Farrow described the refugee camps as “cauldrons of despair and rage… I hadn’t known how many women were trying to commit suicide or how many babies born of rape they had killed.” At Comma Camp, there are ten reported rapes per day, and the woman “speak of their losses in quiet voices… rapes, skin brands, sliced tendons.” A ten-year-old girl was the oldest surviving member of her family. When the Janjaweed came, she covered the baby with her body to protect it and they were the only two to survive. “Since then, the baby has not made one sound.”
The material conditions at the camp are also horrifying. Farrow reported that rations had been cut in half, that clean water was in short supply, and that the average deforestation around refugee camps was up to ten miles, meaning that women had to walk over twenty miles to get firewood to cook their meals. The hospitals are overflowing.
There is a chance that even the small humanitarian infrastructure that exists will disappear. Since July, fourteen humanitarian workers have been killed. Farrow said that “if aid workers are forced to pull out there will be hundreds of thousands of deaths… if the lifeline collapses, the situation will spiral out of control.” There are currently fourteen thousand aid workers in the region, and Farrow said that “they’re showing that the world cares… they’re doing what the world has refused to do.”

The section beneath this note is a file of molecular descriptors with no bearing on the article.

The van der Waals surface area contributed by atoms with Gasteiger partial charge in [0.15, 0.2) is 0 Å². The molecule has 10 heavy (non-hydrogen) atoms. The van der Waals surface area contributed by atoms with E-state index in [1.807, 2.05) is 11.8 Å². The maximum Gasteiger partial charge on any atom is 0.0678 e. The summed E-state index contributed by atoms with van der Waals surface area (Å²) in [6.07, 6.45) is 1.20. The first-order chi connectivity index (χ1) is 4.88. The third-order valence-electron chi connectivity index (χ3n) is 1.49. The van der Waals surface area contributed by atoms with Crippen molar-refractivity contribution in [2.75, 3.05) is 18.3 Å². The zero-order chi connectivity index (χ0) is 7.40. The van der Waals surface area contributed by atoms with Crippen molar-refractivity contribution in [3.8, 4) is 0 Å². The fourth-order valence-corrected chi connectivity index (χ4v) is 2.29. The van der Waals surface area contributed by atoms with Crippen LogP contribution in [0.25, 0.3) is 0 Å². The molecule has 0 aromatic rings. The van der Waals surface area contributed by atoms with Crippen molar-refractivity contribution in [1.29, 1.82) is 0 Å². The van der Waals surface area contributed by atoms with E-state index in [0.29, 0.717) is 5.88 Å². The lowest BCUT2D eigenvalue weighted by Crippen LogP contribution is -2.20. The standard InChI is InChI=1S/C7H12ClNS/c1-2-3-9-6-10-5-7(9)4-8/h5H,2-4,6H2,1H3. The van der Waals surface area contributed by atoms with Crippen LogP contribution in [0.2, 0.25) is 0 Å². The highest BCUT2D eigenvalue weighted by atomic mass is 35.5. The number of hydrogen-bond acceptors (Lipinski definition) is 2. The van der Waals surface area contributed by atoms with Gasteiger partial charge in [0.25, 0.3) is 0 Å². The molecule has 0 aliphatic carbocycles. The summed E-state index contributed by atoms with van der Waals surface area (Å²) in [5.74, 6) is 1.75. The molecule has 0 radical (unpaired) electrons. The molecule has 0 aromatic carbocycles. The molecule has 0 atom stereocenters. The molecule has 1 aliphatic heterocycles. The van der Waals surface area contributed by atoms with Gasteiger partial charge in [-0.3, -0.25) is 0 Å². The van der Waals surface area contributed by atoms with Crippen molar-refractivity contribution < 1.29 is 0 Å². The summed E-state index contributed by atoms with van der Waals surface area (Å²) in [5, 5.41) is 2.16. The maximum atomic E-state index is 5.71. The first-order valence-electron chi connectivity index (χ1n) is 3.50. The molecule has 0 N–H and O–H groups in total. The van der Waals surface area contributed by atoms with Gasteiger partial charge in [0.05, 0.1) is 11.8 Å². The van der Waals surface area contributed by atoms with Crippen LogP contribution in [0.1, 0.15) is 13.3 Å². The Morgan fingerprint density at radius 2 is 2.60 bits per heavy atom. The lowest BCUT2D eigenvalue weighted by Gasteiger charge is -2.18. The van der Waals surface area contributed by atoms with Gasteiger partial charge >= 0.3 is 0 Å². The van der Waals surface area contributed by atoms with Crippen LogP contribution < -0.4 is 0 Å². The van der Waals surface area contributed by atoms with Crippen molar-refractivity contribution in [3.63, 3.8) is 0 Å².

When she came to Swarthmore, she had just returned from a trip to Eastern Chad, where janjaweed militia have been attacking for over a year. Farrow stated that “it is no longer possible to speak of Darfur without speaking of Chad.” Ninety thousand Chadians have been forced to leave their homes, and in Eastern Chad sixty villages have been burned since November 5th alone. The Chadian government has put emergency measures into place, but “the Chadian government is more concerned with itself than with citizens.” Protection has been placed around the president’s compound, but there is nothing in place to help the internally displaced.